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Scott Frankel of Columbia County Storms Broadway with “War Paint”
Scott Frankel with Christine Ebersole.
By Dan Shaw
On a recent Sunday afternoon at his stately, red-brick Greek Revival house in Columbia County, composer Scott Frankel was decompressing after the third week of previews for his new Broadway musical, War Paint, which opens on April 6 at the Nederlander Theatre. It’s been five years since Frankel and his collaborators — playwright Doug Wright, lyricist Michael Korie and director Michael Greif — began working on the show about the 50-year rivalry between cosmetics tycoons Elizabeth Arden and Helena Rubenstein, which had its out-of-town world premiere last summer at the esteemed Goodman Theatre in Chicago.
“We always knew the roles had to be played by two larger-than-life stars with big personalities,” says Frankel. Arden is played by Christine Ebersole, who won a Tony Award in 2007 for Grey Gardens, the team’s musical adaptation of the seminal 1975 documentary by Albert and David Maysles about Jacqueline Kennedy Onassis’s eccentric cousins who lived in squalor on one of the best streets in the Hamptons (in a house that was later bought and renovated by the Washington Post’s Ben Bradlee and Sally Quinn.) Patti LuPone plays her rival.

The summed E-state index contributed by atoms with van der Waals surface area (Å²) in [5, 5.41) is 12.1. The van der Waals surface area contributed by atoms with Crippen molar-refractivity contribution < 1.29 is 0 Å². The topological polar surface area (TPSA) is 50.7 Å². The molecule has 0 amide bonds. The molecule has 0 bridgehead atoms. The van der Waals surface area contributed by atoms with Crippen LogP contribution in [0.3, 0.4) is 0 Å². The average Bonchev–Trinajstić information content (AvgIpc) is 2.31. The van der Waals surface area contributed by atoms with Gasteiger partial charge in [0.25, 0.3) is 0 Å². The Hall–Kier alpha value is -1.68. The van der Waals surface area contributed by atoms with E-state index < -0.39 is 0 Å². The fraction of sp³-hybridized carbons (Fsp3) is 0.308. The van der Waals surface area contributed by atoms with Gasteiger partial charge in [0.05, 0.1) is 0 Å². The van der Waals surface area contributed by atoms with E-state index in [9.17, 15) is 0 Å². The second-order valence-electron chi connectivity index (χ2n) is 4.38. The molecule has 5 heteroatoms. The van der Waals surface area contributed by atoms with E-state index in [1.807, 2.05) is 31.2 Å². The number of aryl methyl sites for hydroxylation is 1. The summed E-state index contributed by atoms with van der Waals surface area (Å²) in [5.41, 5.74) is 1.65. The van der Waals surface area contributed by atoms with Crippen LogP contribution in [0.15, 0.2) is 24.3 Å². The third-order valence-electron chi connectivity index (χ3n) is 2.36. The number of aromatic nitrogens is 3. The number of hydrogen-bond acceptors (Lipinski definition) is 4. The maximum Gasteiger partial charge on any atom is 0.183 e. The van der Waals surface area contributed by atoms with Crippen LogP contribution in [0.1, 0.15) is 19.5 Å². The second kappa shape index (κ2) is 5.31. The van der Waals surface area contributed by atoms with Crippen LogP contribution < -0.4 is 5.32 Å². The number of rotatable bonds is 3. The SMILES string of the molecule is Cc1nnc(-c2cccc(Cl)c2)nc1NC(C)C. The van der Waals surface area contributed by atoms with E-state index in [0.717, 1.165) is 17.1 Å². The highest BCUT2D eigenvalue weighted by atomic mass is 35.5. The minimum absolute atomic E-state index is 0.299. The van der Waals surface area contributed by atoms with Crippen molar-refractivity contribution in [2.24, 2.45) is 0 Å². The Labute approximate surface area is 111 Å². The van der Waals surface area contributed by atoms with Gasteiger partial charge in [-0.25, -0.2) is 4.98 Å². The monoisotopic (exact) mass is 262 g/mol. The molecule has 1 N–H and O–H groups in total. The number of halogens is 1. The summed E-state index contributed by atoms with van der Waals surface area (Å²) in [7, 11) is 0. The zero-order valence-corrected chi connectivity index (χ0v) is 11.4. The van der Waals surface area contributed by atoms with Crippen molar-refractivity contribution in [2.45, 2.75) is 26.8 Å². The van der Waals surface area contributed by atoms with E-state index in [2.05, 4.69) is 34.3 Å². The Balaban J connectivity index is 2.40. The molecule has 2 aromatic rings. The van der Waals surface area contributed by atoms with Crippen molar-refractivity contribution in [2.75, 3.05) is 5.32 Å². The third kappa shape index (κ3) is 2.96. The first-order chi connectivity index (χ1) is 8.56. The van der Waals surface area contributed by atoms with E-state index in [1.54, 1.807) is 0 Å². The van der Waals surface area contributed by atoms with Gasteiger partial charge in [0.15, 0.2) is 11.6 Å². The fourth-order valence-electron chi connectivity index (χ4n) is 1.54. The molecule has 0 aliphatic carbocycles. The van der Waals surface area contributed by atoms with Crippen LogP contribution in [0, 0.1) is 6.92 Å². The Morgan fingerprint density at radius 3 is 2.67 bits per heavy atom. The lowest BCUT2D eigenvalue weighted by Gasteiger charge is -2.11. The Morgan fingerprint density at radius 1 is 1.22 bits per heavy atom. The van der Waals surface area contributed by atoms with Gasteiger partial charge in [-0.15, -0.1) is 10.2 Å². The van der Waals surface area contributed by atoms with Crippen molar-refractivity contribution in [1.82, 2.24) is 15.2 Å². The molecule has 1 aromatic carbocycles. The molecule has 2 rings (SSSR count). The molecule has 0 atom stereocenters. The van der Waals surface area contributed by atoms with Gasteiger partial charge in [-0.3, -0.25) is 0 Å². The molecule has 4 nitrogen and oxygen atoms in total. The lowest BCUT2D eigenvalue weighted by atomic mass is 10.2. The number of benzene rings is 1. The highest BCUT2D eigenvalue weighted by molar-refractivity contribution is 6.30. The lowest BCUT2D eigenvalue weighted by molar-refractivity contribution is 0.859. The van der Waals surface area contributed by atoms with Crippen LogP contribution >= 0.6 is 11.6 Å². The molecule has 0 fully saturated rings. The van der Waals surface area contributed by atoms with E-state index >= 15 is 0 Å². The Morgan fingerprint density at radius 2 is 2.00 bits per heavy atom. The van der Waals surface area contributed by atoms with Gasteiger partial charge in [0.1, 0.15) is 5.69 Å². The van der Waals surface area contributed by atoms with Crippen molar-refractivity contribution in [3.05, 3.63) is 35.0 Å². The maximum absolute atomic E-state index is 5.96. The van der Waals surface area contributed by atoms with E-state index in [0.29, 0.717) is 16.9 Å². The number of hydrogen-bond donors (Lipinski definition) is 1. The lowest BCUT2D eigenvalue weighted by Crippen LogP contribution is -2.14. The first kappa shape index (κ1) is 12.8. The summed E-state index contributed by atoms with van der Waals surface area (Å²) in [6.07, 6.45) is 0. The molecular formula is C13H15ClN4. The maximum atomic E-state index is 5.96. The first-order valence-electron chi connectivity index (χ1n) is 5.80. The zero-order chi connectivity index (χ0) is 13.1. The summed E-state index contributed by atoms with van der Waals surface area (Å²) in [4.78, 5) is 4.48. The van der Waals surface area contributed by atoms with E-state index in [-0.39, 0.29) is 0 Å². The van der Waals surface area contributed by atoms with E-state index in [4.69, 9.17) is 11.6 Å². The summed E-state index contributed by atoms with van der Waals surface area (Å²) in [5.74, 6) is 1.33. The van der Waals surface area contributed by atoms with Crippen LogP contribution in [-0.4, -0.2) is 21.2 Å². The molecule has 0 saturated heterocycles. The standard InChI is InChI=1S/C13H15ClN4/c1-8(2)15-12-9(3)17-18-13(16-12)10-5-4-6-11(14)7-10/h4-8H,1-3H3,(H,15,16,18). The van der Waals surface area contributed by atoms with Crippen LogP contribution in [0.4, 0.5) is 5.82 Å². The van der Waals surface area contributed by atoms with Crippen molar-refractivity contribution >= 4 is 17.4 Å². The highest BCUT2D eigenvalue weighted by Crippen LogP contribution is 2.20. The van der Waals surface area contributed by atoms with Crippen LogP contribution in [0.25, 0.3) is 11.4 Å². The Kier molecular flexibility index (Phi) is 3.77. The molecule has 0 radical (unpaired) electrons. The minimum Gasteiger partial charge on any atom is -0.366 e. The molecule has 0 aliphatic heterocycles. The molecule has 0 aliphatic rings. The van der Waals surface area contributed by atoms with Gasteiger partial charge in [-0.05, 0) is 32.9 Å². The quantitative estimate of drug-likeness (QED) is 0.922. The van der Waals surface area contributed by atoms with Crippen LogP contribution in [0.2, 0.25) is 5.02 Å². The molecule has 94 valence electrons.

Frankel and his collaborators dreamed of getting LuPone to play Madame Rubenstein, as she was called, which would make the show a twofer — a pair of legendary Broadway actresses portraying a pair of legendary beauty moguls. “We try not to use the D-word,” says Frankel, explaining that calling LuPone or Ebersole a “diva” is a mischaracterization.
The show is fiction based on fact. “We hew closely to the historical record,” says Frankel, citing the book War Paint by Lindy Woodhead and the documentary “The Powder and the Glory” by Ann Carol Grossman and Arnie Reisman. Frankel wrote much of the enchanting score on the 1890s Blüthner grand piano in the high-ceilinged drawing room of the house he shares with the architect Jim Joseph. “It’s a very acoustical room, and the piano came with the house,” says Frankel.